Just what is it that makes Countryfile, the BBC’s Sunday-evening-on-the-sofa phenomenon, quite so popular?
However you describe it, the show is the most unlikely of hits. Conservative-minded, earnest, outdoorsy and unashamedly British in its celebration of rural life, it is the sort of soporific family television that triggers a thousand furious teenage tantrums each weekend. Yet Countryfile boasts an audience of 8.6 million, and is now launching a weekday spin-off show to be presented by John Craven.
The answer to the puzzle of its popularity lies in the way we live now. More of us than ever before are city dwellers, detached from nature and the seasons, ignorant of the routines and rituals of agricultural work that, in some areas at least, still dictate the life of communities. And with that detachment comes a romanticism; the biggest frustrations for those attempting to eke out a living in the most remote parts of Britain – the lack of a reliable broadband connection, for example – appear to signal the most desirable of lifestyles to over-worked urban professionals receiving work emails at 2am.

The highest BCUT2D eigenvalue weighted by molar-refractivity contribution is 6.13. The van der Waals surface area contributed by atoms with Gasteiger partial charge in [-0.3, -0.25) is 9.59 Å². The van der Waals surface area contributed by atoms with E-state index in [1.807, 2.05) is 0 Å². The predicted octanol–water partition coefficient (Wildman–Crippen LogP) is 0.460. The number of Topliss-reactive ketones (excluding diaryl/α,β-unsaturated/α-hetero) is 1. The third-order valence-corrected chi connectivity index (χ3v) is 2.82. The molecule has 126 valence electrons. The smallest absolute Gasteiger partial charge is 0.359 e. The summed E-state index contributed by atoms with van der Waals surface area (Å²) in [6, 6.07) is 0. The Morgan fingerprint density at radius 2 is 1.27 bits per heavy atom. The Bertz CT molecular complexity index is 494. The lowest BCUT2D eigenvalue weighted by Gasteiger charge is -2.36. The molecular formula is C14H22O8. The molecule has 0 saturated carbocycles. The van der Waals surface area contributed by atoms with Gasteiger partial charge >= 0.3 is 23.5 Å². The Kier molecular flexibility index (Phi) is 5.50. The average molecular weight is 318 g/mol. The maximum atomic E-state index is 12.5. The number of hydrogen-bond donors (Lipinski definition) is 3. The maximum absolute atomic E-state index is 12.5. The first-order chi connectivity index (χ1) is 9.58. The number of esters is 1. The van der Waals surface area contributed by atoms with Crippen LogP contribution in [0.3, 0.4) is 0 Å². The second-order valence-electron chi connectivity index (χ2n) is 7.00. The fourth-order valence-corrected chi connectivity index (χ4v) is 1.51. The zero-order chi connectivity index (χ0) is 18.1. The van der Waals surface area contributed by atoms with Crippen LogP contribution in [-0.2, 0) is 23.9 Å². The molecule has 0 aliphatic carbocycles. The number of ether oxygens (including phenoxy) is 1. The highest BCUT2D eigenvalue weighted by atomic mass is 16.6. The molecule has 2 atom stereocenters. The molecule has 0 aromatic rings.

The reality of being, say, a farmer in the Peak District is not equal to the imagined idyll, as most suburban commuters must grudgingly realise. But that does little to destroy the appeal of watching on as a shepherd gathers his flock over the rolling hills with only a couple of collie dogs and a Logan whistle for assistance.
Parents love the show because it is educational – and the need for an education in nature and the environment is urgent, given that a 2014 poll found that more children could identify Simon Cowell than an avocado – but they are also looking for a way to connect with the natural world themselves. That they can now do this more than once a week, thanks to investment in apparently obscure programming, is evidence of the BBC’s significant role in our shared cultural life.
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